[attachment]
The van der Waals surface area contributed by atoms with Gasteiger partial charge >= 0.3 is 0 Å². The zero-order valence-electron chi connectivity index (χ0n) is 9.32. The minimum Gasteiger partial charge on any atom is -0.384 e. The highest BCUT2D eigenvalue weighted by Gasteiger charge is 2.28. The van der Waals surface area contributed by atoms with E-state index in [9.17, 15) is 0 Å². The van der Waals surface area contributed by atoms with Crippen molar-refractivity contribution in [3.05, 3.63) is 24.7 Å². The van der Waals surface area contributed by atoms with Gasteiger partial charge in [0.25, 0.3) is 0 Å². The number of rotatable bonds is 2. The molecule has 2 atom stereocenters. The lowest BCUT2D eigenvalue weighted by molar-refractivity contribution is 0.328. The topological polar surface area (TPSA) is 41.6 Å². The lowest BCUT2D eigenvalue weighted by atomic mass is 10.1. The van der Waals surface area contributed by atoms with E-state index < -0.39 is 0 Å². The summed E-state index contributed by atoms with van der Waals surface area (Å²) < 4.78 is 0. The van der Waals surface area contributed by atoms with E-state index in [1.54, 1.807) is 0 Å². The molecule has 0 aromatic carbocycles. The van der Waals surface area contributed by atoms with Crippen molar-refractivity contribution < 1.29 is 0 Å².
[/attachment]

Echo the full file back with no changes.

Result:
The van der Waals surface area contributed by atoms with Gasteiger partial charge >= 0.3 is 0 Å². The zero-order valence-electron chi connectivity index (χ0n) is 9.32. The minimum Gasteiger partial charge on any atom is -0.384 e. The highest BCUT2D eigenvalue weighted by Gasteiger charge is 2.28. The van der Waals surface area contributed by atoms with E-state index in [9.17, 15) is 0 Å². The van der Waals surface area contributed by atoms with Crippen molar-refractivity contribution in [3.05, 3.63) is 24.7 Å². The van der Waals surface area contributed by atoms with Gasteiger partial charge in [0.25, 0.3) is 0 Å². The number of rotatable bonds is 2. The molecule has 2 atom stereocenters. The lowest BCUT2D eigenvalue weighted by molar-refractivity contribution is 0.328. The topological polar surface area (TPSA) is 41.6 Å². The lowest BCUT2D eigenvalue weighted by atomic mass is 10.1. The van der Waals surface area contributed by atoms with E-state index < -0.39 is 0 Å². The summed E-state index contributed by atoms with van der Waals surface area (Å²) < 4.78 is 0. The van der Waals surface area contributed by atoms with E-state index in [1.54, 1.807) is 0 Å². The molecule has 0 aromatic carbocycles. The van der Waals surface area contributed by atoms with Crippen molar-refractivity contribution < 1.29 is 0 Å².